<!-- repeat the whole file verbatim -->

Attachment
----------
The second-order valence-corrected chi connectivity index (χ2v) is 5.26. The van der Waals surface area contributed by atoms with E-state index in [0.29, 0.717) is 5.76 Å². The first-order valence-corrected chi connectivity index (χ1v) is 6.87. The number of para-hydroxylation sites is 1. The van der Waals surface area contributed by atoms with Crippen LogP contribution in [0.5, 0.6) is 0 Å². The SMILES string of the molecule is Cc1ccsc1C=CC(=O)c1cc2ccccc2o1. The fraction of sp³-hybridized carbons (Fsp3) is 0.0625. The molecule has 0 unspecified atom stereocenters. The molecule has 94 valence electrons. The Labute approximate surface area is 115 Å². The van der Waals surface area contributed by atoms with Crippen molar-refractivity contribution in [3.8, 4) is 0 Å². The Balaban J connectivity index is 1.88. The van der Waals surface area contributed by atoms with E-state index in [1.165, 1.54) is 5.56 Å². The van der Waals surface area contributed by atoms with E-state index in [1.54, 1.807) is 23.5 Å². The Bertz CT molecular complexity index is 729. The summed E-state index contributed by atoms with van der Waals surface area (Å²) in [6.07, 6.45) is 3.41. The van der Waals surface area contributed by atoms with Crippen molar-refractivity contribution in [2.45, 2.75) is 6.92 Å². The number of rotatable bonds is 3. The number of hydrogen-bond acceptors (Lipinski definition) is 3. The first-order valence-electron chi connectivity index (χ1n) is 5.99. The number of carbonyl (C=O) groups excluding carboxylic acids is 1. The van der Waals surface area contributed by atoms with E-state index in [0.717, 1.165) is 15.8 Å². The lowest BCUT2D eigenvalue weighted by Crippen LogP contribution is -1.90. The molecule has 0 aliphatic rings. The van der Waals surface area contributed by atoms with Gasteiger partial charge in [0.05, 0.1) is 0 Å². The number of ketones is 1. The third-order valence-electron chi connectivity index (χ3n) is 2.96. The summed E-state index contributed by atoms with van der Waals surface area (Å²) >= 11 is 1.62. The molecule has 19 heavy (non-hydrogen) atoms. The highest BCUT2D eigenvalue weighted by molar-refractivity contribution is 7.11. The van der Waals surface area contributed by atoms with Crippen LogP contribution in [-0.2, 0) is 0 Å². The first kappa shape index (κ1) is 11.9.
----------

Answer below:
The second-order valence-corrected chi connectivity index (χ2v) is 5.26. The van der Waals surface area contributed by atoms with E-state index in [0.29, 0.717) is 5.76 Å². The first-order valence-corrected chi connectivity index (χ1v) is 6.87. The number of para-hydroxylation sites is 1. The van der Waals surface area contributed by atoms with Crippen LogP contribution in [0.5, 0.6) is 0 Å². The SMILES string of the molecule is Cc1ccsc1C=CC(=O)c1cc2ccccc2o1. The fraction of sp³-hybridized carbons (Fsp3) is 0.0625. The molecule has 0 unspecified atom stereocenters. The molecule has 94 valence electrons. The Labute approximate surface area is 115 Å². The van der Waals surface area contributed by atoms with Crippen molar-refractivity contribution in [3.8, 4) is 0 Å². The Balaban J connectivity index is 1.88. The van der Waals surface area contributed by atoms with E-state index in [1.165, 1.54) is 5.56 Å². The van der Waals surface area contributed by atoms with E-state index in [1.54, 1.807) is 23.5 Å². The Bertz CT molecular complexity index is 729. The summed E-state index contributed by atoms with van der Waals surface area (Å²) in [6.07, 6.45) is 3.41. The van der Waals surface area contributed by atoms with Crippen molar-refractivity contribution in [2.45, 2.75) is 6.92 Å². The number of rotatable bonds is 3. The number of hydrogen-bond acceptors (Lipinski definition) is 3. The first-order valence-electron chi connectivity index (χ1n) is 5.99. The number of carbonyl (C=O) groups excluding carboxylic acids is 1. The van der Waals surface area contributed by atoms with E-state index in [0.717, 1.165) is 15.8 Å². The lowest BCUT2D eigenvalue weighted by Crippen LogP contribution is -1.90. The molecule has 0 aliphatic rings. The van der Waals surface area contributed by atoms with Gasteiger partial charge in [0.05, 0.1) is 0 Å². The number of ketones is 1. The third-order valence-electron chi connectivity index (χ3n) is 2.96. The summed E-state index contributed by atoms with van der Waals surface area (Å²) >= 11 is 1.62. The molecule has 19 heavy (non-hydrogen) atoms. The highest BCUT2D eigenvalue weighted by molar-refractivity contribution is 7.11. The van der Waals surface area contributed by atoms with Crippen LogP contribution in [-0.2, 0) is 0 Å². The first kappa shape index (κ1) is 11.9.